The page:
Business travellers making short trips are also unlikely to need to have visas processed at the airport. This is an important consideration, and something that has delayed the introduction of kiosks in the region. In North America, and to a lesser extent Europe, the large internal travel market has greatly boosted the adoption of kiosks, as there is no need to check passports. In the Middle East, however, most passenger journeys involve international travel, which negates some of the benefits of kiosks.

“If you have international travel it does increase the need for the passenger to have some contact with someone at some point, just for verification of travel documents,” admits Mark Canton, product manager, airport products, Sabre Airline Solutions.

However, kiosks are still useful options in the Middle East, even if there is a need for security checks, as they will cut down the queues as the check-in desks. Furthermore, the fact that most business travelers are likely to be GCC, EU or North American passport holders limits the problems caused by visas. “There is also quite a bit of internal travel within the kingdom [of Saudi Arabia] that doesn’t require passports or visas,” adds Eyad Shihabi, vice president of airport & desktop services for Middle East & Africa, SITA.

To ensure that passengers on international flights are informed of the need for a valid passport and visa before they reach the gate, Gulf Air’s kiosks flash up messages to users telling them this. Passengers are also given this information on a printed sheet, which also contains details like the gate number. “Passengers get their boarding pass and an information sheet, which will gives them some more guidelines,” explains Sultan.

Emirates will also make sure that passengers who use the kiosks receive extra attention at the gate, by issuing boarding passes that are a different colour to the ones given out by check-in staff. “Staff at the gate will know that the passengers have checked in at the kiosks, as we will make it very easy to differentiate them,” says Jennifer Munro, airport services, product development manager, Emirates Airline.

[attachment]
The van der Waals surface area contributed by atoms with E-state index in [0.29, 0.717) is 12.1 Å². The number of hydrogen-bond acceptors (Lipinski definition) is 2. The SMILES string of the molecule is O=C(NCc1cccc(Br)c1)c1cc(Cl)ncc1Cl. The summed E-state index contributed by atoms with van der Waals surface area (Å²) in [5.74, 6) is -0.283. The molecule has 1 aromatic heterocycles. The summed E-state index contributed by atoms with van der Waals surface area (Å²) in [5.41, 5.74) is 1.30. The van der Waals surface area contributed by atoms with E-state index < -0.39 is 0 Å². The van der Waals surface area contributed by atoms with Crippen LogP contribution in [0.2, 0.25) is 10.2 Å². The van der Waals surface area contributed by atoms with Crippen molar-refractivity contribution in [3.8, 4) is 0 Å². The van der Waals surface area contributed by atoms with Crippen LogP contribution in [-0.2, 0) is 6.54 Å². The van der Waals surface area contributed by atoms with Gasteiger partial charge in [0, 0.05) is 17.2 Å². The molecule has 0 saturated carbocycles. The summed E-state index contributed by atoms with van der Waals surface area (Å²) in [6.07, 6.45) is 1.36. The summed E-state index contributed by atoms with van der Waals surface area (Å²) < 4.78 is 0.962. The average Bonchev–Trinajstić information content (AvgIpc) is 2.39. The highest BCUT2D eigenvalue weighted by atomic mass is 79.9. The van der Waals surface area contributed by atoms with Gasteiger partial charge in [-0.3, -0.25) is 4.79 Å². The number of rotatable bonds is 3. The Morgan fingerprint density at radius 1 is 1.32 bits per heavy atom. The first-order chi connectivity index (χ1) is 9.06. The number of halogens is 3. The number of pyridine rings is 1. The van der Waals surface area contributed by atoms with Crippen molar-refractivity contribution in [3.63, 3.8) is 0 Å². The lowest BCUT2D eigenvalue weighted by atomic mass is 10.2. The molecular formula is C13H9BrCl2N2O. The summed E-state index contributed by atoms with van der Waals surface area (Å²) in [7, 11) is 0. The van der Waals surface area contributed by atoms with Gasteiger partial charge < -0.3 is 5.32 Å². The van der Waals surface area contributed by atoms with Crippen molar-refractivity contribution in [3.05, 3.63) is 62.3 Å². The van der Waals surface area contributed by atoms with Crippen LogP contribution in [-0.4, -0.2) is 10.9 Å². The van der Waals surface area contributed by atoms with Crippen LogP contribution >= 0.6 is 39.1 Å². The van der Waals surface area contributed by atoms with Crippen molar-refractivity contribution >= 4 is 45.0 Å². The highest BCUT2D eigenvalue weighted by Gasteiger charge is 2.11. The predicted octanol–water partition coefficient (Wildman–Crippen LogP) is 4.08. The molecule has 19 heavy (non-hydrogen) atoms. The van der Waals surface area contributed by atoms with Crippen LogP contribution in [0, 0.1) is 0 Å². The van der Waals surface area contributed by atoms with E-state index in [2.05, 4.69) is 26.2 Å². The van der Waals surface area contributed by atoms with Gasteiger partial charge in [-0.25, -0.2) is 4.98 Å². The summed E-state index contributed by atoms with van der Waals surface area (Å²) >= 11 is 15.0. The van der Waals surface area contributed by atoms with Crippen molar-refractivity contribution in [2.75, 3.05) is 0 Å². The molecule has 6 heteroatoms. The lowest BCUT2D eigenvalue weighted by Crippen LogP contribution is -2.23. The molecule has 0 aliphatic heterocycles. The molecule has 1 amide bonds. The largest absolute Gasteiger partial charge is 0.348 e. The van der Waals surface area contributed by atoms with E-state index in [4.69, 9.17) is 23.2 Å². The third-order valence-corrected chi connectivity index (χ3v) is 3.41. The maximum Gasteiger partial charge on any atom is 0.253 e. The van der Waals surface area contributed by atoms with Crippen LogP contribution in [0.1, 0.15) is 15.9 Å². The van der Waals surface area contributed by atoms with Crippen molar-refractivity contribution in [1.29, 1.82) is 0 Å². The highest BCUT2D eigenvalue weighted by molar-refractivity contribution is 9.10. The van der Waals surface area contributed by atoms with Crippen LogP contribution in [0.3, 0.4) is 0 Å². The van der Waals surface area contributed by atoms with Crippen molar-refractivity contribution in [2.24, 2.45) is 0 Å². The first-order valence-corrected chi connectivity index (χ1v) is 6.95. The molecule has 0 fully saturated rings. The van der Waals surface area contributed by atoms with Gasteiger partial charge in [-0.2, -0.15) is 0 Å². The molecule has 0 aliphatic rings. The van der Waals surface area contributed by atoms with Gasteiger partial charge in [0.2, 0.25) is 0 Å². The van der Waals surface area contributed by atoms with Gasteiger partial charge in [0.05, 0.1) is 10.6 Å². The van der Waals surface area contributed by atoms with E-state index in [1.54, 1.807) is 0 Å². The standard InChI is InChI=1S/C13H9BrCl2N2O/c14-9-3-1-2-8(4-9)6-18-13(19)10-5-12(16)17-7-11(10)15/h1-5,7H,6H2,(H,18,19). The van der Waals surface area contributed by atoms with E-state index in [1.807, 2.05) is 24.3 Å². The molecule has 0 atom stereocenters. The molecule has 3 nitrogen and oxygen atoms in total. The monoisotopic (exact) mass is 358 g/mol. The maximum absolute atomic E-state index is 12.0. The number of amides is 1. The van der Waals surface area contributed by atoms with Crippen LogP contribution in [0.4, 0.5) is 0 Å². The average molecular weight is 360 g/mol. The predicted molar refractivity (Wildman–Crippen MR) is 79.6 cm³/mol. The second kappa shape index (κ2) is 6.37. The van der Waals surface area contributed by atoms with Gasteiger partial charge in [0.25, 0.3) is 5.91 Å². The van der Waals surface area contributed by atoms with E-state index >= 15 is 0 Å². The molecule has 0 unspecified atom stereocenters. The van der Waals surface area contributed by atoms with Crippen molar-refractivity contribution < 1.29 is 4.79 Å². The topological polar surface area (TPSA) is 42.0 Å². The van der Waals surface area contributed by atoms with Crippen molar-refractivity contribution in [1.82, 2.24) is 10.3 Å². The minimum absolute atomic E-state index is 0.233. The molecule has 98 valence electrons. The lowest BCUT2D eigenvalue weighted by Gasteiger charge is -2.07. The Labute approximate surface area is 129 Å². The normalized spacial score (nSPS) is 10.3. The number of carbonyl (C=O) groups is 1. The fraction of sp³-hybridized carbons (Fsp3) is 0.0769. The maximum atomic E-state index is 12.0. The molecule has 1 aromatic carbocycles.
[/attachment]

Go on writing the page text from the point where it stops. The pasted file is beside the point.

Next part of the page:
To encourage regular business travellers to use its kiosks, Emirates will make them particularly straightforward for members of its frequent flyer club, Skywards. While non-members will need to feed a ticket into the machine, Skywards members, as well as members of the frequent flyer clubs of Emirates’ partners will just be able to access the check-in system by swiping their card. “The system is very much focused on the frequent flyer cardholders,” says Munro.

“That’s the entrance to the system if you have a frequent flyer card from Emirates or one its partner airlines. The check-in process will then be very direct, and we will be using this as an extra incentive for people to join Skywards,” she adds.

Gulf Air’s kiosks also allow passengers to check in with just a frequent flyer card or credit card, which is clearly more convenient for the passenger as there is no longer any need to worry about tickets or even ticker numbers. Instead, when passengers swipe their card in the machine, the kiosk system is able to locate the ticket number and flight details from the back-end database. The system can then also automatically assign a seat based on customer preference as well. “You could go all the way to special promotions for passengers,” adds Posser. “However, you need to identify the passenger for that purpose, and that’s usually done with the frequent flyer card.”